Misogyny in Hip Hop

A lotta my girls come up to me sayin’ “Oh I just like the beats. I don’t listen to what they sayin”

Them beats open you up and you just let everything seep in. When you breathing it in—all the language, these words– they creep in like second hand smoke.

One of my favorite artists is Dr Dre and he’s rough on the ladies, man. I swear I don’t even register it.

I’m so like “Ooooh how he get his drums to slap like that?!”

or

“Daaaaayyyyum—the EQ on them overdubs”

— Peep One in HYPE MAN, p. 41

When Peep says Dr. Dre is rough on the ladies, she’s speaking to the issues that Dr. Dre presents in his music and relationships with women, but also to the pervading misogyny in hip hop music and culture more broadly. Not only is this behavior excused and accepted, it also makes navigating the industry exceedingly difficult for women like Peep One who are trying to make a career in music.

“Hip hop has always had a serious problem with the female gender. Most of the time women are viewed solely as a visual accessory or sexual object. This is nothing new, right? I mean, how long has it been since Dr. Dre assaulted Dee Barnes? And the list of incidents in recent memory goes on, including Famous Dex, Ian ConnorKodak Black and let’s not forget Chris Brown, who managed to get off or get over in the court of public opinion, becoming a worldwide icon again thanks to people’s short memories and attention span not to mention their willingness to overlook violence against women.”

(Read the full article here.)

Check out Dr. Dre being “rough on the ladies” in his song “Bitches ain’t shit” below:

 

“Bitches ain’t shit” is only one example of the many songs where male hip hop artists have expressed aggressive sexual and physical violence toward women. Some prominent highlights also include:“Me So Horny” by 2 Live Crew, “Big Pimpin” by Jay-Z f/ UGK, “One More Chance” by The Notorious B.I.G., “Slob on my Knob” by Three 6 Mafia, “Wait (The Whisper Song)” by  The Ying Yang Twins“Who knew” by Eminem, “Culo” by  Pitbull, and, “Bitch Suck Dick” by Tyler, The Creator f/ Jasper, Taco.

All of these artists have been, and continue to be, hugely successful in the hip hop industry, largely because of a die hard fan base that defends them no matter what. And because American society normalizes misogyny and violence against women, especially in pop culture and music,  many fans keep listening and push push past the lyrics to hear only the beat. But, as Peep One says, it doesn’t mean those messages don’t enter our subconscious — they truly do creep in like second hand smoke.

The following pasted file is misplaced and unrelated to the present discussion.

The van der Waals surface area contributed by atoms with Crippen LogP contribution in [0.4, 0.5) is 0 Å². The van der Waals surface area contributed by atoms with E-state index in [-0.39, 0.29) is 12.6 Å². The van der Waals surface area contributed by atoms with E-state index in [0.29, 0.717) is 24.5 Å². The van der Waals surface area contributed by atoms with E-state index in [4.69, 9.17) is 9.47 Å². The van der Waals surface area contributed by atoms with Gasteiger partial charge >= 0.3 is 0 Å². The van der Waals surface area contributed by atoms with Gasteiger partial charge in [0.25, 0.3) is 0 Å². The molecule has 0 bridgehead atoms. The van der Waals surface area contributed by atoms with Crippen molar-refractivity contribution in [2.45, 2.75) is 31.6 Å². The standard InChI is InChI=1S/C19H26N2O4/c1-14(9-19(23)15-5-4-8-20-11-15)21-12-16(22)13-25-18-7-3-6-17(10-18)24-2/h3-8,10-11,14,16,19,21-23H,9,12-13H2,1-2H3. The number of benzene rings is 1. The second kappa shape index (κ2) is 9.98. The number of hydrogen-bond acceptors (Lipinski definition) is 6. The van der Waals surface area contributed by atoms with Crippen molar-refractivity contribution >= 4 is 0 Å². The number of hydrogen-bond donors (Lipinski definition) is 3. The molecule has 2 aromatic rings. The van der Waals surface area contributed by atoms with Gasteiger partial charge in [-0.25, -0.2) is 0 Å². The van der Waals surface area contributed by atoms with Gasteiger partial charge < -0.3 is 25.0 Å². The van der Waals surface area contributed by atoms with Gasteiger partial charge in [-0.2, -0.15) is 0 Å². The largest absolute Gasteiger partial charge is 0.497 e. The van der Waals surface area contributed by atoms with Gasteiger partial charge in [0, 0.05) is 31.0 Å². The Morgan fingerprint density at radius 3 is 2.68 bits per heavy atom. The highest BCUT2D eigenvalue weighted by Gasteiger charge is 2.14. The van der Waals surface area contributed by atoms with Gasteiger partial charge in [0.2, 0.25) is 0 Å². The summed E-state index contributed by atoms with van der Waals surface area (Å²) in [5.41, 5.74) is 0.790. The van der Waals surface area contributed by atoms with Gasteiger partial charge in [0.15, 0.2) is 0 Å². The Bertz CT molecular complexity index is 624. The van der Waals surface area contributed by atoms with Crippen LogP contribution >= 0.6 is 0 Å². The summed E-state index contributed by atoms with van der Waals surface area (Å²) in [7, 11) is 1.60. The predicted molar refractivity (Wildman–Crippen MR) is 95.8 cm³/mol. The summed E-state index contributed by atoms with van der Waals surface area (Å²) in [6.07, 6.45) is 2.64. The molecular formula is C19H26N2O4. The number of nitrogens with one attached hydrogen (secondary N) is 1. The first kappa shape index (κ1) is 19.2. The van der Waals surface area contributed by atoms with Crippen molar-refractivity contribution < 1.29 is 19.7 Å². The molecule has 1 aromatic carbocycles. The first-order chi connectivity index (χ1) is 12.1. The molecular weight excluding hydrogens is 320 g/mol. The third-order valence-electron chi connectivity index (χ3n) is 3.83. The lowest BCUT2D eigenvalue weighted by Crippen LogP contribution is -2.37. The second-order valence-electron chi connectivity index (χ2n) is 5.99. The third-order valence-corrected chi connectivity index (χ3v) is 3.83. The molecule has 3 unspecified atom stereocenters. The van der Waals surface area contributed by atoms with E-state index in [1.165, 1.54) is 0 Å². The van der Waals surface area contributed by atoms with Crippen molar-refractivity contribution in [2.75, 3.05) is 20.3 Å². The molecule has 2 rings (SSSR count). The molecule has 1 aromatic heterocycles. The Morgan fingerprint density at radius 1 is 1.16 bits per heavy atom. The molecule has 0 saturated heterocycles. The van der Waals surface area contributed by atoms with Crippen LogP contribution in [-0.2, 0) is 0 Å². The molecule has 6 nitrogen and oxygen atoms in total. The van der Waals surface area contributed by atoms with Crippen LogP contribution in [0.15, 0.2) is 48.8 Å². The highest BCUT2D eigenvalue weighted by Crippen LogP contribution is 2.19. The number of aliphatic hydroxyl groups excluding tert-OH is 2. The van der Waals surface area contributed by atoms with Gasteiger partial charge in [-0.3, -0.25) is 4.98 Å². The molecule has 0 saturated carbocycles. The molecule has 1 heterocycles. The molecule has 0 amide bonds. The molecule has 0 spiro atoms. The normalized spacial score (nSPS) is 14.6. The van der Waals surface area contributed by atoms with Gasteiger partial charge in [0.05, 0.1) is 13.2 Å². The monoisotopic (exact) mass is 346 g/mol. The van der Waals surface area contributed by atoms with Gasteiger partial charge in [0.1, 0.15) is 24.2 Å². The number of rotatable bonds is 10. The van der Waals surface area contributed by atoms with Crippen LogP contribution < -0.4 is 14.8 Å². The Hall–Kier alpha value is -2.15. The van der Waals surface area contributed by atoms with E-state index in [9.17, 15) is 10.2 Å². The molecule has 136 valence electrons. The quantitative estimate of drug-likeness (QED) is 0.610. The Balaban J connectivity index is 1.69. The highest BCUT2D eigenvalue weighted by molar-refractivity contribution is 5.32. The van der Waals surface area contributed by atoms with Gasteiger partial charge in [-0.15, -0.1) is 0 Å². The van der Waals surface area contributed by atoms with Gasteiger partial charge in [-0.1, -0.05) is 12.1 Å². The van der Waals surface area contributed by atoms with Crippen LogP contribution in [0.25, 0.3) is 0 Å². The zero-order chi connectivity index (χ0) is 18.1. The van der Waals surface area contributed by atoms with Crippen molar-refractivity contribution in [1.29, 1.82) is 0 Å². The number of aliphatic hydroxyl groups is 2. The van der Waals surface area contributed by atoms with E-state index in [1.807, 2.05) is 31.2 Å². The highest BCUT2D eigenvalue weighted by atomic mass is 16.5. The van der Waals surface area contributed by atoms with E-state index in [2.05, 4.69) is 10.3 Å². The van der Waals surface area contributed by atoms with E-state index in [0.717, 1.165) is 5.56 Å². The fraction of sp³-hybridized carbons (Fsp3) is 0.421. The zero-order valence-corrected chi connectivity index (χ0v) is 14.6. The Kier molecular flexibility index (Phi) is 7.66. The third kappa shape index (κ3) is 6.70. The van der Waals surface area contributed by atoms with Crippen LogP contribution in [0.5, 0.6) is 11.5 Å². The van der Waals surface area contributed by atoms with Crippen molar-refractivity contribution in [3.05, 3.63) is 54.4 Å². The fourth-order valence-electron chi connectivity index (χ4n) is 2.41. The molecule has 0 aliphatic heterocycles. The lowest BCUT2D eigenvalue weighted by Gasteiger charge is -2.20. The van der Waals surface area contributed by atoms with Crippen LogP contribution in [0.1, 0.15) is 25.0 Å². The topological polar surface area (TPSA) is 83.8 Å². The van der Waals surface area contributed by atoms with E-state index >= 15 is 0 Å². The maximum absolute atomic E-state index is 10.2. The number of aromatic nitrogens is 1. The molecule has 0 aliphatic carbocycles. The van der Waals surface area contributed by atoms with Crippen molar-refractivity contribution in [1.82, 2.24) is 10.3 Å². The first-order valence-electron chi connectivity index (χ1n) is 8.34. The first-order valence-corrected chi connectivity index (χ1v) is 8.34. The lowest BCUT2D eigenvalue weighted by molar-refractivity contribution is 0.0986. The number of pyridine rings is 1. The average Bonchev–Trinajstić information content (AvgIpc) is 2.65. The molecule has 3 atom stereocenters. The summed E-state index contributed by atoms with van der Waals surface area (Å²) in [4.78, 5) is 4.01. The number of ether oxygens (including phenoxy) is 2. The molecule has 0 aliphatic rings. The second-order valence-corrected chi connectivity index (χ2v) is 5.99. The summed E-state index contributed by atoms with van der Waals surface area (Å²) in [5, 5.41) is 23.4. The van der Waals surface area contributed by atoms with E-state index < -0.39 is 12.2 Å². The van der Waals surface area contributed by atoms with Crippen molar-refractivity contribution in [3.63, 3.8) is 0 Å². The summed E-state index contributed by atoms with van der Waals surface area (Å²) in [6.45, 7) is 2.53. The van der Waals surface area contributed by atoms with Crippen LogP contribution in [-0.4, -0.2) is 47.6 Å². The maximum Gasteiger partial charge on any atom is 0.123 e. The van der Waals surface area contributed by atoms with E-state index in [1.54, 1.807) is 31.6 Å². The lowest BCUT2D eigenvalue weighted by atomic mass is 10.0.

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Peep One crafts her beats

Last week we had two Boston based music producers come in to rehearsal and work with Rachel Cognata, who plays Peep One, on the art of beat making and producing. Tim Hall and Abstract Minor gave Rachel tips on how to mechanically create beats using the mixers and sound system in front of her, and also shared their individual work styles in the studio. We explored questions like: What is Peep One’s ritual when getting into her work mode? What is Peep’s work style in the studio? What does it look like when Peep is vibing with her beat?

The note that brought it all together came from Abstract Minor as she and Rachel were working on Peep One’s first individual beat making moment of the play. She said to Rachel,  “When you’re up there, YOU are the master of the beat you created. You know it better than anyone else, and it’s your job to hype it up.”

 

 

The World of Hype Man: Costume Inspiration

As the team explores the musical influences and contemporaries for the characters in Hype Man, we’ve also looked at the way these influences might manifest in the costume design for the characters. Below are some of the images and cultural inspiration we’ve been referencing when thinking about Verb, Peep One, and Pinnacle’s personal style.

Kdot, Bryson Tiller, and Chance the Rapper have served as useful reference points for the casual, layered look we’re exploring for Verb.

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Some possible style influences for Peep One include Amandla Stenberg, Venus X, Slim Woods, Willow Smith, and Princess Nokia — people who feel effortlessly fashion forward, or who blur the sartorial lines between masculine and feminine.